From: Johnson Space Center
Posted: Friday, January 23, 2004
Expedition 8 Commander Mike Foale and Flight Engineer Alexander Kaleri are preparing for next week's arrival of their first packages from home in almost three months.
Foale and Kaleri spent much of this week packing up trash to be jettisoned from the International Space Station in an old supply ship to make room for a new Progress cargo craft. They packed the unneeded equipment aboard the ISS Progress 12 resupply vehicle and prepared it for undocking from the Station at 2:36 a.m. CST Wednesday. The next resupply vehicle, ISS Progress 13, is planned to launch at 5:58 a.m. Thursday from the Baikonur Cosmodrome in Kazakhstan. Progress 13 is scheduled to dock with the Station at 7:18 a.m. Jan. 31. The cargo includes fresh food, clothes, spare parts and other equipment
Following the discovery and removal of a leaky vent hose two weeks ago that was part of a window system in the U.S. Destiny Lab, the Station's air pressure has been steady. A replacement for the hose will be launched aboard Progress 13.
Also this week, Kaleri followed up his replacement last week of a liquid separation unit for the Russian Elektron oxygen generation system by replacing the electronics package associated with the system. The crew noted a rattling noise in an air filter component on the Elektron, and an additional pressure regulator for the Elektron will be added to the Progress 13 cargo to address that noise.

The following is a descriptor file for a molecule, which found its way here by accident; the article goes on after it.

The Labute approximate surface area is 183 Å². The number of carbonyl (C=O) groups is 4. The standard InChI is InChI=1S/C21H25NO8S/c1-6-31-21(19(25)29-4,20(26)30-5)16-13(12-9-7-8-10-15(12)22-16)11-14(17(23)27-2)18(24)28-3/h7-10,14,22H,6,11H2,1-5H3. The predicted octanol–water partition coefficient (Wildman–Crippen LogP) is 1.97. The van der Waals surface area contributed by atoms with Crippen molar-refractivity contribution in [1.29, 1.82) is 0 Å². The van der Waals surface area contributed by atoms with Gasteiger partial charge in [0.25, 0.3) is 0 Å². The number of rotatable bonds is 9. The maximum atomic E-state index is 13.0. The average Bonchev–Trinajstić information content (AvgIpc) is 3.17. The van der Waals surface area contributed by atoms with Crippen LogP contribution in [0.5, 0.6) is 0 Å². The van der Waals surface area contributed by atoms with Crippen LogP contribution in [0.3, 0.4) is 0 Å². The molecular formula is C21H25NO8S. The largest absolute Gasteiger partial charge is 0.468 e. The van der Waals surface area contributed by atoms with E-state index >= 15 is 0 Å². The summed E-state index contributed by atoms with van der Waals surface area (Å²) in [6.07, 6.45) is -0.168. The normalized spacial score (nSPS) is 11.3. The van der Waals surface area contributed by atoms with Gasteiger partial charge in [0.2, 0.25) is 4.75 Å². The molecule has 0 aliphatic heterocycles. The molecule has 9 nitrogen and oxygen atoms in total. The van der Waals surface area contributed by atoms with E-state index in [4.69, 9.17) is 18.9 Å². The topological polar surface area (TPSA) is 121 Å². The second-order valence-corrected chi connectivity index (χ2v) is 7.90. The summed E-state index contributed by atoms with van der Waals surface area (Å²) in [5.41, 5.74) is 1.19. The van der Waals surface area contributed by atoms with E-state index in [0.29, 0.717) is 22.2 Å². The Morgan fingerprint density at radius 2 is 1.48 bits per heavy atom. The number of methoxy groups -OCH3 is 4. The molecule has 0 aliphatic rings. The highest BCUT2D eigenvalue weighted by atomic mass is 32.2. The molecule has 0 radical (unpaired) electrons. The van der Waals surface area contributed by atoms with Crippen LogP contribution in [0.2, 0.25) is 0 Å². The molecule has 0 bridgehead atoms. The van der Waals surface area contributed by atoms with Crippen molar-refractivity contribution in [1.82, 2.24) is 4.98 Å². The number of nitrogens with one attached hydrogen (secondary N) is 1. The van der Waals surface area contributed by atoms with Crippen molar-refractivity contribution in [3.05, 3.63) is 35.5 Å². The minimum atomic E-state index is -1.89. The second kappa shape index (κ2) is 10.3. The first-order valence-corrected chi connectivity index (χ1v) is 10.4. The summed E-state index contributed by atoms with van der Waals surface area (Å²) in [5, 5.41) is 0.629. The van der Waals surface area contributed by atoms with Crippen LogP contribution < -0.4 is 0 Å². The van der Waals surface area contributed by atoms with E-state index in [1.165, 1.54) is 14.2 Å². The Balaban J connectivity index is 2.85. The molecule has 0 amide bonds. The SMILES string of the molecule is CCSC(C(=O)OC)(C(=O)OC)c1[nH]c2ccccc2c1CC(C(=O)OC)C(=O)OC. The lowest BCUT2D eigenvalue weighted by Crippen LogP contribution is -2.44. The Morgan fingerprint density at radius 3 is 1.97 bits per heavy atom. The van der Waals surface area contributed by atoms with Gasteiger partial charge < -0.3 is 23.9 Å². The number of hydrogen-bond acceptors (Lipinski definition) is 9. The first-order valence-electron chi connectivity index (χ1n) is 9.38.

The pair also conducted several Russian routine medical evaluations this week and continued their regimen of exercise on a variety of pieces of training equipment.
Last weekend, Foale and Kaleri spent two days in the Russian living quarters of the Station in a test to gather data on pressures in sections of the complex. Foale and Kaleri floated into the Zvezda living quarters module shortly after 2 p.m. CST Jan. 16, closing several hatches behind them that divided the station into four sections. They reopened the hatches about 11 a.m. Sunday. Flight controllers in Houston and Russia monitored air pressure in the sections of the Station during the weekend.
Information on the crew's activities aboard the Space Station, future launch dates, as well as Station sighting opportunities from anywhere on the Earth, is available on the Internet at:
Details on Station science operations can be found on an Internet site administered by the Payload Operations Center at NASA's Marshall Space Flight Center in Huntsville, Ala., at:
The next ISS status report will be issued on following the Progress undocking on Wednesday, or earlier if events warrant.
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